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Facebook’s coin for WhatsApp heralds new era in digital currency

Although Bitcoin boomed in 2018, backed by an incredible spike of its price, cryptocurrencies remained pretty cryptic to most people.

Most of those who tried their luck in buying Bitcoin back then have likely lost most of their investment, and their faith in cryptocurrencies along with it. Indeed, the cryptocurrency market continued plummeting throughout 2018 from its dizzying high, and the market is currently looking sluggish.

Fair enough. They tried and they lost, and it’s going to take time to reverse the communal sense of skepticism towards cryptocurrency. Despite a race for mainstream adoption and a growing list of use cases for cryptocurrency in everyday situations, it’s still not getting the momentum which was once anticipated.

But the latest (leaked)  project from Facebook could alter the state of affairs for digital currencies if it’s true. Facebook is supposedly planning to launch a coin for Whatsapp that would enable users to exchange money without fees.

In my opinion, if Facebook resources this correctly, the coin could be the first widely adopted digital coin ever. It’s because the project is different from other cryptocurrencies in many ways. Why?

It would be a stablecoin. This means the value of the coin would be tied to the value of existing, popular currencies like the dollar or Euro, and as such would be more stable. It’s a significant advantage considering the volatility of traditional cryptocurrencies and how this impacts consumers’ interest negatively.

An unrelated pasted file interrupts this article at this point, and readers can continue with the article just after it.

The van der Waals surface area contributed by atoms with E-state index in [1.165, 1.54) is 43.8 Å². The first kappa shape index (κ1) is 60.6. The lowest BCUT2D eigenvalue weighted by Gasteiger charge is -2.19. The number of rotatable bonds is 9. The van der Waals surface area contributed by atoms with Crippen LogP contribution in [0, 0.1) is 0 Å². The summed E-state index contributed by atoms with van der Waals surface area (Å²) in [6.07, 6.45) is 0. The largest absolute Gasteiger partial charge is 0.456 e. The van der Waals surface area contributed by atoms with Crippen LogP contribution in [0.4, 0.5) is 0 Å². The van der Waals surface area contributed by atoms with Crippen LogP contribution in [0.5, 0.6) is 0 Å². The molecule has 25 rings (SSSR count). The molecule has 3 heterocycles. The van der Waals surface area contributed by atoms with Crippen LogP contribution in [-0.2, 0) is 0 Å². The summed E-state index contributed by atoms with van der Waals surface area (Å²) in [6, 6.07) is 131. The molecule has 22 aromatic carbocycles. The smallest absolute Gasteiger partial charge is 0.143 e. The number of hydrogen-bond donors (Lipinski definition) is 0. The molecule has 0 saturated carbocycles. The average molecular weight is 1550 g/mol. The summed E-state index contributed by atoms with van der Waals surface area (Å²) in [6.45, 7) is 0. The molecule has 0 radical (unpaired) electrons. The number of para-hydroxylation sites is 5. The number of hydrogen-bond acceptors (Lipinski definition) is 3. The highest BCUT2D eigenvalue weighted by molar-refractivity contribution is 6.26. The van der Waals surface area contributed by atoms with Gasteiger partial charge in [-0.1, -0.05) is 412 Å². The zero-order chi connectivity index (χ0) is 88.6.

Most cryptocurrencies are backed by B2B companies in the blockchain or fintech arena. These companies leverage these ecosystems and pricing models to increase adoption of their cryptocurrencies, but due to their B2B nature, their visibility–and ergo, their potential interest to consumers–is reduced. Facebook and WhatsApp already benefit from widespread consumer awareness and attention, and could more easily influence coin adoption.

Other companies with cryptocurrency interests have narrow means to promote their coins. A conglomerate like Facebook has the financial power to do it. Facebook arguably has the strong marketing strategy and budget to influence a widespread shift in attitudes towards cryptocurrencies possible.

Secondly, it has the power to dictate the broader digital ecosystem in a way most companies can only dream of. Facebook has the resources to create an environment where that coin would be as easy to use as our dollars. ATMs, shops, e-commerce… Imagine paying your dinner with your Facebook/WhatsApp coins, just by tapping your phone. And if you need to split the bill with your friend, they can send the money instantly through WhatsApp.

Awareness, applications, and ease-of-use would unlock success for this potential coin. But Facebook must prioritise rebuilding trust with their customers first. Currently head-locked in controversies around data privacy, it could prove difficult for Facebook to earn our trust with our money. But they leave the door wide open to competitors if they don’t try and get there first.